Though Santa Barbara Cottage Hospital immediately and dramatically increased its security in the wake of 2009’s baby abduction incident, the California Department of Public Health (CDPH) recently levied a $50,000 fine on the hospital for past flaws in the facility’s now-corrected protocols.
In February 2009, an hours-old infant was taken from the maternity ward by 35-year-old Leianna Arzate, who was dressed in scrubs and posed as a nurse. She smuggled the baby out of the hospital in a handbag and was able to drive away without being noticed. Hospital staff immediately alerted authorities when they discovered what happened, and Arzate was arrested at her Santa Maria home hours later. The baby was returned to its parents unharmed. Arzate was subsequently sentenced to 11 years in state prison for kidnapping and first degree residential burglary.
Cottage was one of 14 California hospitals hit with the most recent round of CDPH fines that the agency has logged over the past two years. The “administrative penalties” are issued, according to officials, for “noncompliance with licensing requirements that have caused, or was likely to cause, serious injury or death to patients.” That includes, but isn’t limited to, issues with surgeries, prescription mix-ups, improper training, and unsanitary conditions.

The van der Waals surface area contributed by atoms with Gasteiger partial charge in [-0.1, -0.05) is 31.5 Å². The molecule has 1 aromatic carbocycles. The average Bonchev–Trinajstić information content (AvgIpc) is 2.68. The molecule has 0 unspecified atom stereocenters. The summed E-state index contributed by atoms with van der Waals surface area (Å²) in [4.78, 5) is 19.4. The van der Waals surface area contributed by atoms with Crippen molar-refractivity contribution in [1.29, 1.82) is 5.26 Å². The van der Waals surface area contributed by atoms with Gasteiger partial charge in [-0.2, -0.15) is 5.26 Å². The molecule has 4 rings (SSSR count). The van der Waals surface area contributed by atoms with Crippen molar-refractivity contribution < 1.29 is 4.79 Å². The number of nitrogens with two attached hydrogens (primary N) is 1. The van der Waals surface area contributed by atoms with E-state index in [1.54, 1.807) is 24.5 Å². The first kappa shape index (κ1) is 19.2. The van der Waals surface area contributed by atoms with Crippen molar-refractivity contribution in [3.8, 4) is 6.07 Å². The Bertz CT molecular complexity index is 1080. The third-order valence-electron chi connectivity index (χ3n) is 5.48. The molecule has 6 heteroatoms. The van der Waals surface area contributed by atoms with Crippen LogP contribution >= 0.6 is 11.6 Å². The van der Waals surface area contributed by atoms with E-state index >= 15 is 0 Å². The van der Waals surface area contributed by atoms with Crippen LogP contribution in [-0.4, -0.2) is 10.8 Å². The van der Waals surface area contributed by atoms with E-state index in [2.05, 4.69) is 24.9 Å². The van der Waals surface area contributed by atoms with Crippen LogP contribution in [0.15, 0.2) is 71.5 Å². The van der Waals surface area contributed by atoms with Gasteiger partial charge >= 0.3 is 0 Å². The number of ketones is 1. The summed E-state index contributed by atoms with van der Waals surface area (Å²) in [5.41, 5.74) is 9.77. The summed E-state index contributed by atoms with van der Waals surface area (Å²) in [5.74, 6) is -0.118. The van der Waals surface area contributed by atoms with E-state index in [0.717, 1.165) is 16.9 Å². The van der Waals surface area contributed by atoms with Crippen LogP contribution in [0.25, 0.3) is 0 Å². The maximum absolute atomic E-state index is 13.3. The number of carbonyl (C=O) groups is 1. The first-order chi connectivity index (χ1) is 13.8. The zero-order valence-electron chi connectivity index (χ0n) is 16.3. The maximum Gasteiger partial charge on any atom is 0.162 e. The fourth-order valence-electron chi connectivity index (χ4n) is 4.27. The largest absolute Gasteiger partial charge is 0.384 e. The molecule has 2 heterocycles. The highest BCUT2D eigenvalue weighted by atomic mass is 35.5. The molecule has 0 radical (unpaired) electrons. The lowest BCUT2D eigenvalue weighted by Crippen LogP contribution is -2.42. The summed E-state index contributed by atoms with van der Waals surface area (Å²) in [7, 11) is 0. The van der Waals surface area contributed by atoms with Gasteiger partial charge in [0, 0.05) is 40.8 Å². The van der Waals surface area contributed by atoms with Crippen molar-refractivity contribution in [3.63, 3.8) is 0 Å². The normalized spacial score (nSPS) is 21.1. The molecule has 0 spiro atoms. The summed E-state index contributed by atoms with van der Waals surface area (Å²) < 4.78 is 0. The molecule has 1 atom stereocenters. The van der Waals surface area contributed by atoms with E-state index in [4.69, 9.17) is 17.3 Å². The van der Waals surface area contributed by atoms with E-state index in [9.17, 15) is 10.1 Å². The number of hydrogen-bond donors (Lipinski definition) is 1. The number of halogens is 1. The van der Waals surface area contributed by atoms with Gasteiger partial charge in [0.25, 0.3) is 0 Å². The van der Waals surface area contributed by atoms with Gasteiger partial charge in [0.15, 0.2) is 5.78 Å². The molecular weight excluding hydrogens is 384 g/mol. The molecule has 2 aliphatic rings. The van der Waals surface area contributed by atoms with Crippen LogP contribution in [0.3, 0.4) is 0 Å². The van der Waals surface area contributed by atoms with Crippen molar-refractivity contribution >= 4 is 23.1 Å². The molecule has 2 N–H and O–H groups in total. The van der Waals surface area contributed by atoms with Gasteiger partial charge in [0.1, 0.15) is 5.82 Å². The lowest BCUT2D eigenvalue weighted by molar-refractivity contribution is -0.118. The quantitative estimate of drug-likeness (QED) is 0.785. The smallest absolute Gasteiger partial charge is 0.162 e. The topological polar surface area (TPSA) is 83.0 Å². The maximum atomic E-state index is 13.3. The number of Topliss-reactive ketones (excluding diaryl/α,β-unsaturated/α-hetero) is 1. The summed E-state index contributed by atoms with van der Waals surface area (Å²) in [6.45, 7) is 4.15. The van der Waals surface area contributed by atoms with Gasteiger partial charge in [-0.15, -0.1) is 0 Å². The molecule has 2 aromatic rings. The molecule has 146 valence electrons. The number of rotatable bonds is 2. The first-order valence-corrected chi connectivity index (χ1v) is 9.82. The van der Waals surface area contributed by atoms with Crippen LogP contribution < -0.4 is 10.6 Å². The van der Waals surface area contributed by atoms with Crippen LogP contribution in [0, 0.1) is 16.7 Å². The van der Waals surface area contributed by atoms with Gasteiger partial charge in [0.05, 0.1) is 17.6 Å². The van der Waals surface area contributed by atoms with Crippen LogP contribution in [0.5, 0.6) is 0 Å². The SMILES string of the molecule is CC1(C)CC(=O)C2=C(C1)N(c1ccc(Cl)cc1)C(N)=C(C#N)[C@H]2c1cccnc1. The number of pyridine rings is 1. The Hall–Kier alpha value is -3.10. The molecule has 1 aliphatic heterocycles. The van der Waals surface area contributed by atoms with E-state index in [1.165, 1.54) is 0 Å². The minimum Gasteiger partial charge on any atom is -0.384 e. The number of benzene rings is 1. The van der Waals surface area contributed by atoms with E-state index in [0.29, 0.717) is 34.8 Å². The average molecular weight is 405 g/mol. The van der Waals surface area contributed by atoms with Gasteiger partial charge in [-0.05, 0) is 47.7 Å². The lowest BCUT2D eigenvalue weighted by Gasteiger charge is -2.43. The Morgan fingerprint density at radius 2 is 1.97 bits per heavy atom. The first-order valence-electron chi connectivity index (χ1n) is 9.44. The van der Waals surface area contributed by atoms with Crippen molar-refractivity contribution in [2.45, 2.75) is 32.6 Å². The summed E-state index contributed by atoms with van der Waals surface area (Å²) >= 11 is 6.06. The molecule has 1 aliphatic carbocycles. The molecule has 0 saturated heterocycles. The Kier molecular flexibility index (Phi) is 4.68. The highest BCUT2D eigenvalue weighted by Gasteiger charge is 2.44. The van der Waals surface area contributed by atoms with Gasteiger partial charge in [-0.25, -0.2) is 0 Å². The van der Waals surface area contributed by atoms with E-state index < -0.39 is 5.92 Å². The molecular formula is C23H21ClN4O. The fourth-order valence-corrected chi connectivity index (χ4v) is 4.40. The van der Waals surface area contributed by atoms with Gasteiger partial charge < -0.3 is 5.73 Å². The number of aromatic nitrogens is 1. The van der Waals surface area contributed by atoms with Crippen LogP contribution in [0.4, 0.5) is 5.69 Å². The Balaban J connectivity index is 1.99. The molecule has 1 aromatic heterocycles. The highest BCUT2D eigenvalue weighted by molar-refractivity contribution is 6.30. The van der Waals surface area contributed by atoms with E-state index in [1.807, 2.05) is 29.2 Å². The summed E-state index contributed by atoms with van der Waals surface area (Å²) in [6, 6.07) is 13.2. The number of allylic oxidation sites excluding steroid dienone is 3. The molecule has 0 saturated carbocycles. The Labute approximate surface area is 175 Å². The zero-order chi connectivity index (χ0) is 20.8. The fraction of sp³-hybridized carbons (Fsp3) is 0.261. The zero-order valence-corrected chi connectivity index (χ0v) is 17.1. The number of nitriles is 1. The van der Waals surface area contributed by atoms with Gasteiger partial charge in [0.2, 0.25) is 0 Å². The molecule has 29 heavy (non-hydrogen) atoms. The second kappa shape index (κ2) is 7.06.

A CDPH report found that security in Cottage Hospital’s maternity ward was noticeably lax at the time of the kidnapping. There were too few cameras and alarms in the area, the report reads, too many unlocked doors leading in and out of the unit, not strict enough personnel access policies, and so on. According to the report, those issues have been remedied, and Cottage has not had any similar incidents since.
Hospitals are required to report fineable offenses to the CDPH themselves, and 123 facilities have been assessed 214 penalties since 2007. A hospital is made to pay $50,000 for a first offense, $75,000 for a second, and $100,000 for the third or subsequent violations. This was Cottage’s first such offense. A CDPH spokesperson explained the release of this information is not meant to alarm the public but instead to ensure quality hospital health care throughout the state.